Oil prices tumble as traders scramble for storage space

Storage rates double as traders rush to delay sales until after virus shutdown


From Canada and the Caribbean to the Baltic and Singapore, oil tanks around the world are filling fast, despite a 50-100 per cent jump in lease costs, as oil companies and traders scramble to park unwanted crude and refined products.

Millions of barrels are struggling to find buyers among industrial users and refiners, which have cut operations as the impact of the coronavirus has destroyed demand and a Saudi-Russia market share battle has led to a flood of supply.

Oil traders estimate that petrol demand is down 50 per cent in Europe and 35 per cent in the US. While diesel is less affected, jet-fuel consumption has “virtually gone” with 6 million barrels a day lost out of a normal level of 7.3 million barrels a day.

Oil prices have buckled on foot of the coronavirus and a row between Saudi Arabia and Russia, which has led Saudi to ramp up production. Brent crude futures pinballed from $27.51 per barrel to $26.22.

As a result, fuel storage rates doubled this month in some onshore European and US hubs as traders rushed to secure tanks in the hope of selling their products at a higher price when the coronavirus outbreak eases and demand recovers.

Europe’s Amsterdam-Rotterdam-Antwerp (ARA) refining and storage hub saw the cost of storing diesel and jet kerosene rise by between 50 per cent and 100 per ent, traders and industry watchers said.

“Storage prices for gasoil doubled in the last three weeks from €2 per cubic metre per month to €4,” said Patrick Kulsen from Insights Global, a firm that tracks oil product storage and exports in the ARA region.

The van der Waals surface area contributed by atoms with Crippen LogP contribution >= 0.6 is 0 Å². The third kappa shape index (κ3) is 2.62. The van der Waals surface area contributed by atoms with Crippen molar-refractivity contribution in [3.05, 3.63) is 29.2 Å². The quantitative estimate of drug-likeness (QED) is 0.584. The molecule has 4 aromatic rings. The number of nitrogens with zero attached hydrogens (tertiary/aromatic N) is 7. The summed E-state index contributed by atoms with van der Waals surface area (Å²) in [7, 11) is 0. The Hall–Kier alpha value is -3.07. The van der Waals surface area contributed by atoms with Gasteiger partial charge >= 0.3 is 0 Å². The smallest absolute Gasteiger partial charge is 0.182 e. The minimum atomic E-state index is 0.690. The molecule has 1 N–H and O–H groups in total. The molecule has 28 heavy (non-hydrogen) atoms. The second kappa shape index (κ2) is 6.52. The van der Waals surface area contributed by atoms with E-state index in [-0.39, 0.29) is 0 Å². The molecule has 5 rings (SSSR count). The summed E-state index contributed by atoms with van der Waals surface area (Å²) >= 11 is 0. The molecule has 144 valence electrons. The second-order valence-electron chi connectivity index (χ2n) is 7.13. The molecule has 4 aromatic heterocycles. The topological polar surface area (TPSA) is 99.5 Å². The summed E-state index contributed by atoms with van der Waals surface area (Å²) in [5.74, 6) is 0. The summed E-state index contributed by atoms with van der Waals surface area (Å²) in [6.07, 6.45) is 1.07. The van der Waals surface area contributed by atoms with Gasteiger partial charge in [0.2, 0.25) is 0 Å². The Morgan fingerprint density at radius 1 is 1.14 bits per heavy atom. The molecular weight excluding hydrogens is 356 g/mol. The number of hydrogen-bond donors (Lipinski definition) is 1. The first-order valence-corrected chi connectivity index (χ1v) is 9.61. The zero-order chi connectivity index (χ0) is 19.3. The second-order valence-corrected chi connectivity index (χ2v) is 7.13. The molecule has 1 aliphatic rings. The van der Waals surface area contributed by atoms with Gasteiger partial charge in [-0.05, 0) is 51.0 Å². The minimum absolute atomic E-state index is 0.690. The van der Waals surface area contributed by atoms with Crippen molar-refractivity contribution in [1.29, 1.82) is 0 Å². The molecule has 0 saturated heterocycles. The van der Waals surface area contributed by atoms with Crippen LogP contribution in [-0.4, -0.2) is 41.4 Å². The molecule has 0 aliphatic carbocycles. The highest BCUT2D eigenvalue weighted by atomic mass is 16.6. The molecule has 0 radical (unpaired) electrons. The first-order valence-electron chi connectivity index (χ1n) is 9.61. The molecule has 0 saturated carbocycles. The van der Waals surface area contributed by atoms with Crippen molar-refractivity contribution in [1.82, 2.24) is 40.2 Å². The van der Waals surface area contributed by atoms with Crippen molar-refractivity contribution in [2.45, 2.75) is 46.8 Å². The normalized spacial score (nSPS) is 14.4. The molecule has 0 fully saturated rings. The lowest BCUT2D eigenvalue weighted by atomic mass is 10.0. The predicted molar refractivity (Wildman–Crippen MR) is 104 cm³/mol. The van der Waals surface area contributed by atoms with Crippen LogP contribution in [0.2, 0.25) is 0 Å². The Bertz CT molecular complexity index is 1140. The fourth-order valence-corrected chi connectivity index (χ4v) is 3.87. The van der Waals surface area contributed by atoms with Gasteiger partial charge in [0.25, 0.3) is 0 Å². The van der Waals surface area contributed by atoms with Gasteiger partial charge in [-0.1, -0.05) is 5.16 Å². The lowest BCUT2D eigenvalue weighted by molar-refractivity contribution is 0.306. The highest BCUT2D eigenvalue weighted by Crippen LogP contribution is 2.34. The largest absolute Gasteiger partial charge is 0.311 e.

As most airliners ground their fleet because of the virus, jet fuel storage rates have increased by 50 per cent since before the coronavirus crisis to €3 per cubic metre per month, a source with a storage firm in the ARA region said on condition of anonymity.

The picture in the Mediterranean is similar. In the last three weeks, Barcelona storage prices rose to $3.5 per cubic metre per month from $2.85 for storage for as far out as the end of 2021, a Mediterranean jet fuel trading source said.

In Cushing, Oklahoma, the delivery point for benchmark US crude, traders said rates more than doubled to 50 cents per barrel per month from about 20 cents a month ago. Highlighting the current premium for storage, shares in Dutch storage company Vopak were trading close to their 2015 highs despite a global market rout in recent weeks. Vopak declined to comment and unlisted German storage firm Oiltanking did not respond to a request for comment.

The world is estimated to have 0.9-1.8 billion barrels of spare storage capacity - equal to nine-18 days of global supply of 100 million barrels per day (bpd) or 90-180 days to accommodate supply exceeding demand by 10 per cent or 10 million bpd.

Commodity data firm Kpler estimates the industry is using around 71 per cent of its global storage capacity and has 1.8 billion barrels of free space. UBS estimates on-land free space at 0.9 billion while Bernstein puts it at 1.6 billion barrels. But even if traders in their search for storage are willing to pay high prices, technical restrictions limit the amount available.

“Every installation will eventually have a working maximum,” Alexander Booth, head of market analysis at Kpler, said. Operational limitations can prevent full utilisation. Also, light crude cannot be stored with heavy crude, and the quality of jet and gasoline can deteriorate when they are stored. Not all storage is conveniently located and can involve the additional costs of longer shipping routes. - Reuters